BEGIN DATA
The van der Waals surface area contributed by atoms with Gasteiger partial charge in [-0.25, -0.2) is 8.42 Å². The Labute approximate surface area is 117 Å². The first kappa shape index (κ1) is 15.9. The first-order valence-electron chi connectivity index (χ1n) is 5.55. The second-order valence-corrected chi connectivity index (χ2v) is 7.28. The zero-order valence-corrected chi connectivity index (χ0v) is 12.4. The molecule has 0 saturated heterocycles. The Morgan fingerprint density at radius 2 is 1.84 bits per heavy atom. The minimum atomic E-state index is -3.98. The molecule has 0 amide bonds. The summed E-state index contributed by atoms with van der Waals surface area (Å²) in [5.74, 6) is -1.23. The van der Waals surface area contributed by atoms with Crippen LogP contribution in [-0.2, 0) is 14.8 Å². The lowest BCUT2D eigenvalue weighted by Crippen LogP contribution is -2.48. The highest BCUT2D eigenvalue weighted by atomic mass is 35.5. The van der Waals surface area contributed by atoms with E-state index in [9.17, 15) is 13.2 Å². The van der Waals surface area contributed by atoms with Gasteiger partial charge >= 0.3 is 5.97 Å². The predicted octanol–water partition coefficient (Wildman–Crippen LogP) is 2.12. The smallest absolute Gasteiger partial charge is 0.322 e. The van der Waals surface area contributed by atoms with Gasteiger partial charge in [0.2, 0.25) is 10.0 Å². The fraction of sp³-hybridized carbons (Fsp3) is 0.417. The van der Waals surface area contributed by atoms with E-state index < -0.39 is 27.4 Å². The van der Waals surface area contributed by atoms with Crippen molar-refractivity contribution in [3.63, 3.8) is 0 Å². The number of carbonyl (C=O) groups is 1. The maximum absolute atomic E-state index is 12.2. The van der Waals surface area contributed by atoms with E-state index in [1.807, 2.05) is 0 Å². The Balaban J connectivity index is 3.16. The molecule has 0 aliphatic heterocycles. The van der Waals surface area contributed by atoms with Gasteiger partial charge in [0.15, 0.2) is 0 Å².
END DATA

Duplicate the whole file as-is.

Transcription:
The van der Waals surface area contributed by atoms with Gasteiger partial charge in [-0.25, -0.2) is 8.42 Å². The Labute approximate surface area is 117 Å². The first kappa shape index (κ1) is 15.9. The first-order valence-electron chi connectivity index (χ1n) is 5.55. The second-order valence-corrected chi connectivity index (χ2v) is 7.28. The zero-order valence-corrected chi connectivity index (χ0v) is 12.4. The molecule has 0 saturated heterocycles. The Morgan fingerprint density at radius 2 is 1.84 bits per heavy atom. The minimum atomic E-state index is -3.98. The molecule has 0 amide bonds. The summed E-state index contributed by atoms with van der Waals surface area (Å²) in [5.74, 6) is -1.23. The van der Waals surface area contributed by atoms with Crippen LogP contribution in [-0.2, 0) is 14.8 Å². The lowest BCUT2D eigenvalue weighted by Crippen LogP contribution is -2.48. The highest BCUT2D eigenvalue weighted by atomic mass is 35.5. The van der Waals surface area contributed by atoms with E-state index in [9.17, 15) is 13.2 Å². The van der Waals surface area contributed by atoms with Gasteiger partial charge >= 0.3 is 5.97 Å². The predicted octanol–water partition coefficient (Wildman–Crippen LogP) is 2.12. The smallest absolute Gasteiger partial charge is 0.322 e. The van der Waals surface area contributed by atoms with Gasteiger partial charge in [0.2, 0.25) is 10.0 Å². The fraction of sp³-hybridized carbons (Fsp3) is 0.417. The van der Waals surface area contributed by atoms with E-state index < -0.39 is 27.4 Å². The van der Waals surface area contributed by atoms with Crippen molar-refractivity contribution in [3.63, 3.8) is 0 Å². The number of carbonyl (C=O) groups is 1. The maximum absolute atomic E-state index is 12.2. The van der Waals surface area contributed by atoms with E-state index in [1.807, 2.05) is 0 Å². The Balaban J connectivity index is 3.16. The molecule has 0 aliphatic heterocycles. The van der Waals surface area contributed by atoms with Gasteiger partial charge in [0.15, 0.2) is 0 Å².